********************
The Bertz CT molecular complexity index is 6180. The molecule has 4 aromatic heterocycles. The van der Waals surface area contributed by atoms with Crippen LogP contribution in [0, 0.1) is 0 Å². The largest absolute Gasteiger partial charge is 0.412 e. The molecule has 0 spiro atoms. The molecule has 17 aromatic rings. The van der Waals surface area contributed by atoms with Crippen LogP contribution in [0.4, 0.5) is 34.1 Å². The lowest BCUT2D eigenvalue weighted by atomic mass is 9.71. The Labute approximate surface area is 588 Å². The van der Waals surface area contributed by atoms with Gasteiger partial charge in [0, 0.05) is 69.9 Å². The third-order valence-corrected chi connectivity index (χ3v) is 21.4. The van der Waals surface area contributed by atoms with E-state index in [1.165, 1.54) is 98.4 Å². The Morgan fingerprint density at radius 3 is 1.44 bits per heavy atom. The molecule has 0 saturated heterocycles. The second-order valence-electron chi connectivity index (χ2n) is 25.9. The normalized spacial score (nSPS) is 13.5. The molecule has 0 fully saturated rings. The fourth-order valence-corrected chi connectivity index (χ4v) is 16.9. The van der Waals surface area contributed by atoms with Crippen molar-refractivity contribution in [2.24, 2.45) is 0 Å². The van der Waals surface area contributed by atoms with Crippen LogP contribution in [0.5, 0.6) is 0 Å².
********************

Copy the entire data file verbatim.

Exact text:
The Bertz CT molecular complexity index is 6180. The molecule has 4 aromatic heterocycles. The van der Waals surface area contributed by atoms with Crippen LogP contribution in [0, 0.1) is 0 Å². The largest absolute Gasteiger partial charge is 0.412 e. The molecule has 0 spiro atoms. The molecule has 17 aromatic rings. The van der Waals surface area contributed by atoms with Crippen LogP contribution in [0.4, 0.5) is 34.1 Å². The lowest BCUT2D eigenvalue weighted by atomic mass is 9.71. The Labute approximate surface area is 588 Å². The van der Waals surface area contributed by atoms with Gasteiger partial charge in [0, 0.05) is 69.9 Å². The third-order valence-corrected chi connectivity index (χ3v) is 21.4. The van der Waals surface area contributed by atoms with E-state index in [1.165, 1.54) is 98.4 Å². The Morgan fingerprint density at radius 3 is 1.44 bits per heavy atom. The molecule has 0 saturated heterocycles. The second-order valence-electron chi connectivity index (χ2n) is 25.9. The normalized spacial score (nSPS) is 13.5. The molecule has 0 fully saturated rings. The fourth-order valence-corrected chi connectivity index (χ4v) is 16.9. The van der Waals surface area contributed by atoms with Crippen molar-refractivity contribution in [2.24, 2.45) is 0 Å². The van der Waals surface area contributed by atoms with Crippen LogP contribution in [0.5, 0.6) is 0 Å².